Winter in the Blood (1974) is the first novel by Native American author James Welch, whose parents were Blackfeet and A'aninin; he grew up on their reservations.
Winter in the Blood was published by Harper & Row. It was later issued as a paperback by Penguin Paperback. It was adapted as an independent film of the same name, produced by Native American writer Sherman Alexie and released in 2012.Synopsis
Set in contemporary times, the novel features a self-destructive narrator undergoing an identity crisis. He lives on the Fort Belknap Indian Reservation in central Montana. His tribe and his culture are clashing with a nearby white settlement and the effects of poor legislation by the federal government. He moves through his days in a mental haze and tries to find consolation in sexual encounters.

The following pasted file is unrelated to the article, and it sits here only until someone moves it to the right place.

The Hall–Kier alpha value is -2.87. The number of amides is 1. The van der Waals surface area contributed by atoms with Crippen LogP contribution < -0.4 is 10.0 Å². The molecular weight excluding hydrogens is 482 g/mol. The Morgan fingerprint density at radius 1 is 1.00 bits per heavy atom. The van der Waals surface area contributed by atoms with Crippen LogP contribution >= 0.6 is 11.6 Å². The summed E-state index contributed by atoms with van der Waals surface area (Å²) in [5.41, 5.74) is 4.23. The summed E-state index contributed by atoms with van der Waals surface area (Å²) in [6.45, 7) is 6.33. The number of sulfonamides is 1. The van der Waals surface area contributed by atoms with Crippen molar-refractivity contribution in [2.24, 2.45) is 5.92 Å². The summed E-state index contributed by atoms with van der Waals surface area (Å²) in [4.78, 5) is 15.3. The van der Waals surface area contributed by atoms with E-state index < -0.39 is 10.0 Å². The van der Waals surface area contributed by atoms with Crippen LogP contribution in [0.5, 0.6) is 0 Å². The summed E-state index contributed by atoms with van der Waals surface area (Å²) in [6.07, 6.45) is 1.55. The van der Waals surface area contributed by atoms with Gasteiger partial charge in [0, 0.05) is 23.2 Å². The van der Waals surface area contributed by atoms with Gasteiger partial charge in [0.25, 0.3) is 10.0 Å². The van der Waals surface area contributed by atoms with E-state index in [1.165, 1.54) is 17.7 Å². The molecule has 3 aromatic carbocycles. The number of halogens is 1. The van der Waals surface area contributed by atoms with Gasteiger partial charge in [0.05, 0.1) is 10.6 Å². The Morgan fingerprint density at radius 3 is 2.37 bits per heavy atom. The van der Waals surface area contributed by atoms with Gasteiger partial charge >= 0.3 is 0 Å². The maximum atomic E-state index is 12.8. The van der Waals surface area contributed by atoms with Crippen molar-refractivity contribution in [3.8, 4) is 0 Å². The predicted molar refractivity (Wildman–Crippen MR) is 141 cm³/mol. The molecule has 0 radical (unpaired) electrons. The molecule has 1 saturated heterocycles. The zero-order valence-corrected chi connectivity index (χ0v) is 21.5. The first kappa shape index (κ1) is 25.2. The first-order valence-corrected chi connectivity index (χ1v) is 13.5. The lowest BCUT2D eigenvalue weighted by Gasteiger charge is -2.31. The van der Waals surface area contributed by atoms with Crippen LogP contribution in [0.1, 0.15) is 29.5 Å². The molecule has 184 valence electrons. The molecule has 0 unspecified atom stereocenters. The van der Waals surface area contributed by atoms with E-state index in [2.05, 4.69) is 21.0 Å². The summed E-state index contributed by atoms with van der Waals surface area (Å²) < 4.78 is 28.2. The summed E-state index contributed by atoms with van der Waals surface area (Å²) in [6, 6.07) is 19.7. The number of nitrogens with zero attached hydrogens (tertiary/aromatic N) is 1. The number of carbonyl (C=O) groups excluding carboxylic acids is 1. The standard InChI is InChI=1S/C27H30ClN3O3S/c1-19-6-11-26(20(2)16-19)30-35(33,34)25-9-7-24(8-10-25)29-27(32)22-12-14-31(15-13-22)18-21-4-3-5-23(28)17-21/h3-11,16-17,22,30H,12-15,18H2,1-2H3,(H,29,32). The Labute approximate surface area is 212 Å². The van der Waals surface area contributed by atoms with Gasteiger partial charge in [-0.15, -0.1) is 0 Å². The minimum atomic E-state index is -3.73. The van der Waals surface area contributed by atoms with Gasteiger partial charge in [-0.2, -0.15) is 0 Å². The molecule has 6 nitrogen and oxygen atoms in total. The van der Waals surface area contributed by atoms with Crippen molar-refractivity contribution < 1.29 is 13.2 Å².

He suffers from family tragedies, trying to deal with memories of his father found dead in a snowdrift, and blaming himself for his elder brother's fatal accident at the age of fourteen. A distant tone is set from the beginning, as the narrator's name is never given.Setting
The novel takes place on the Fort Belknap Indian Reservation and along the Hi-Line of Montana. These are areas where Welch lived in childhood. He grew up on this and the Blackfeet reservation.Film adaptation
Winter in the Blood was adapted as a screenplay by Ken White. It was produced as a 2012 feature film by Native American author Sherman Alexie with brothers Alex and Andrew Smith. It was the Official Selection in 2013 of the Los Angeles, Austin, and American Indian film festivals.References
- ^ a b O’Connor, William (2014-08-22). "Sherman Alexie on His New Film, the Redskins, and Why It's OK to Laugh at His Work". The Daily Beast.
- ^ a b Winter in the Blood, Official film website, accessed 14 February 2013